Sprinkle the gelatin over the cold water.

Beat the egg yolks, add 1/2 cup sugar, salt, and lemon juice and rind.

Cook the mixture over simmering water in a double boiler, stirring until thick.

Add the gelatin mixture and stir until it dissolves. Cool.

Beat the egg whites and the remaining sugar (1/2 cup) until stiff.

When the mixture is beginning to set, fold in the egg whites.

Pour into a baked pie shell and chill. (You can mixed in 1/2 to 1 cup of whipped cream, or top it with the whipped cream instead.)

Raw egg whites
*Some people are concerned about salmonella contamination in raw eggs (cooking kills salmonella). If you are not completely confident in the source of your eggs, you can use pasteurized egg whites, available in the refrigerator section of your market. The pasteurized ones are harder to beat to a foam, so if you’re using them, add a bit of cream of tartar or lemon juice, and be patient.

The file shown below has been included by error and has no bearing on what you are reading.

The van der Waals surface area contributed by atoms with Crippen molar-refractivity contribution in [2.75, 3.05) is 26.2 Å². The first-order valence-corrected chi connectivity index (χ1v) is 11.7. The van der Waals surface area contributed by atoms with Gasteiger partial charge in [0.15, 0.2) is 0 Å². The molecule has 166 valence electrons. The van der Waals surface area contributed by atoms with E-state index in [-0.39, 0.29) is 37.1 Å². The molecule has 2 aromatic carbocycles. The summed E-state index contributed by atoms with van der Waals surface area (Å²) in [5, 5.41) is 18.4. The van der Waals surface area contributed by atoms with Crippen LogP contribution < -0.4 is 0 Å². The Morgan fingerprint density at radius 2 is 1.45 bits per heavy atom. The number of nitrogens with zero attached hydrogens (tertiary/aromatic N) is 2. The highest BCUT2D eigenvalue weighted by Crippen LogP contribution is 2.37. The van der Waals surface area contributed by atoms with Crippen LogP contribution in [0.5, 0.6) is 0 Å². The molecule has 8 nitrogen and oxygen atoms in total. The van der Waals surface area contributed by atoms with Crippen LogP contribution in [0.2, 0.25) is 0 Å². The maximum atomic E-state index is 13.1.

Pasteurized egg whites

I tried both (see pictures). I measured the equivalent of 4 egg whites of the pasteurized form, and whipped them with the same electric mixer. They appear to have reached the same volume, in the same amount of time. In cooking, though, I used only the unpasteurized egg whites, so I can’t tell you how the pasteurized ones would cook.

Both kinds of egg whites, beaten (the pasteurized ones are on the right).

Rather than promoting any of my books today (none of which my mother ever had a chance to read), I want to thank her for instilling in me a love of reading--she was seldom without a book or magazine in her hand.

Monday, April 12, 2010

Say Cheese for Souffle